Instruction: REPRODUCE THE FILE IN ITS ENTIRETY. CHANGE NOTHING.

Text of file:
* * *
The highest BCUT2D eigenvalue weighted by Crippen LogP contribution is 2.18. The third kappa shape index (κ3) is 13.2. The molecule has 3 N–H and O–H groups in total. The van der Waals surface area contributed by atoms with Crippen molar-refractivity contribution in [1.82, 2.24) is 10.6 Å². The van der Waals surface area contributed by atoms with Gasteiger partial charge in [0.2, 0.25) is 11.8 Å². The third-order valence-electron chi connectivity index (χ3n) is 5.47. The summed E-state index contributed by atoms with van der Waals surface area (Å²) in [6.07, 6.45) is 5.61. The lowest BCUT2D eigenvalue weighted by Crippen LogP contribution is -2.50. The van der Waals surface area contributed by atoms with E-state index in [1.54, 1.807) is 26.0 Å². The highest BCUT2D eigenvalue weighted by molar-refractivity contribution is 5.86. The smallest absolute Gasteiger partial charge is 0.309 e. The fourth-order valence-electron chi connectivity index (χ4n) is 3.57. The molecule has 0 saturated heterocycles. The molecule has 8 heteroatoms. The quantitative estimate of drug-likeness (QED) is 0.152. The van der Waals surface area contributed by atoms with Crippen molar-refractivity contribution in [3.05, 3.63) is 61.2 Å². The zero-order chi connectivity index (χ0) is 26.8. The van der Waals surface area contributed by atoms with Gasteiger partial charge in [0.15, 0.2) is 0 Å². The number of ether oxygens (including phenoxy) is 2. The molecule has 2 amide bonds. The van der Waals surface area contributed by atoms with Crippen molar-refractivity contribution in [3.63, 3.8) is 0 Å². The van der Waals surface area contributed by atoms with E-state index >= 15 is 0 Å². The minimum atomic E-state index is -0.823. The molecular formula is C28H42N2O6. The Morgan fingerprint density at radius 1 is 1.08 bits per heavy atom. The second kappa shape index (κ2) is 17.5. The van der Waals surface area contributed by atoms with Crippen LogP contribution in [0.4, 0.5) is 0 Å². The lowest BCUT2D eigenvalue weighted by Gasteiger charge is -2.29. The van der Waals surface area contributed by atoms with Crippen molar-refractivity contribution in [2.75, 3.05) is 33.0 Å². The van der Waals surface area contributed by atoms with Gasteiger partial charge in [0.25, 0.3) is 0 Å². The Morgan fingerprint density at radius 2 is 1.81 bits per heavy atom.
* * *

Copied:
The highest BCUT2D eigenvalue weighted by Crippen LogP contribution is 2.18. The third kappa shape index (κ3) is 13.2. The molecule has 3 N–H and O–H groups in total. The van der Waals surface area contributed by atoms with Crippen molar-refractivity contribution in [1.82, 2.24) is 10.6 Å². The van der Waals surface area contributed by atoms with Gasteiger partial charge in [0.2, 0.25) is 11.8 Å². The third-order valence-electron chi connectivity index (χ3n) is 5.47. The summed E-state index contributed by atoms with van der Waals surface area (Å²) in [6.07, 6.45) is 5.61. The lowest BCUT2D eigenvalue weighted by Crippen LogP contribution is -2.50. The van der Waals surface area contributed by atoms with E-state index in [1.54, 1.807) is 26.0 Å². The highest BCUT2D eigenvalue weighted by molar-refractivity contribution is 5.86. The smallest absolute Gasteiger partial charge is 0.309 e. The fourth-order valence-electron chi connectivity index (χ4n) is 3.57. The molecule has 0 saturated heterocycles. The molecule has 8 heteroatoms. The quantitative estimate of drug-likeness (QED) is 0.152. The van der Waals surface area contributed by atoms with Crippen molar-refractivity contribution in [3.05, 3.63) is 61.2 Å². The zero-order chi connectivity index (χ0) is 26.8. The van der Waals surface area contributed by atoms with Gasteiger partial charge in [0.15, 0.2) is 0 Å². The number of ether oxygens (including phenoxy) is 2. The molecule has 2 amide bonds. The van der Waals surface area contributed by atoms with Crippen molar-refractivity contribution in [3.63, 3.8) is 0 Å². The van der Waals surface area contributed by atoms with E-state index >= 15 is 0 Å². The minimum atomic E-state index is -0.823. The molecular formula is C28H42N2O6. The Morgan fingerprint density at radius 1 is 1.08 bits per heavy atom. The second kappa shape index (κ2) is 17.5. The van der Waals surface area contributed by atoms with Crippen LogP contribution in [0.4, 0.5) is 0 Å². The lowest BCUT2D eigenvalue weighted by Gasteiger charge is -2.29. The van der Waals surface area contributed by atoms with Crippen molar-refractivity contribution in [2.75, 3.05) is 33.0 Å². The van der Waals surface area contributed by atoms with Gasteiger partial charge in [0.25, 0.3) is 0 Å². The Morgan fingerprint density at radius 2 is 1.81 bits per heavy atom.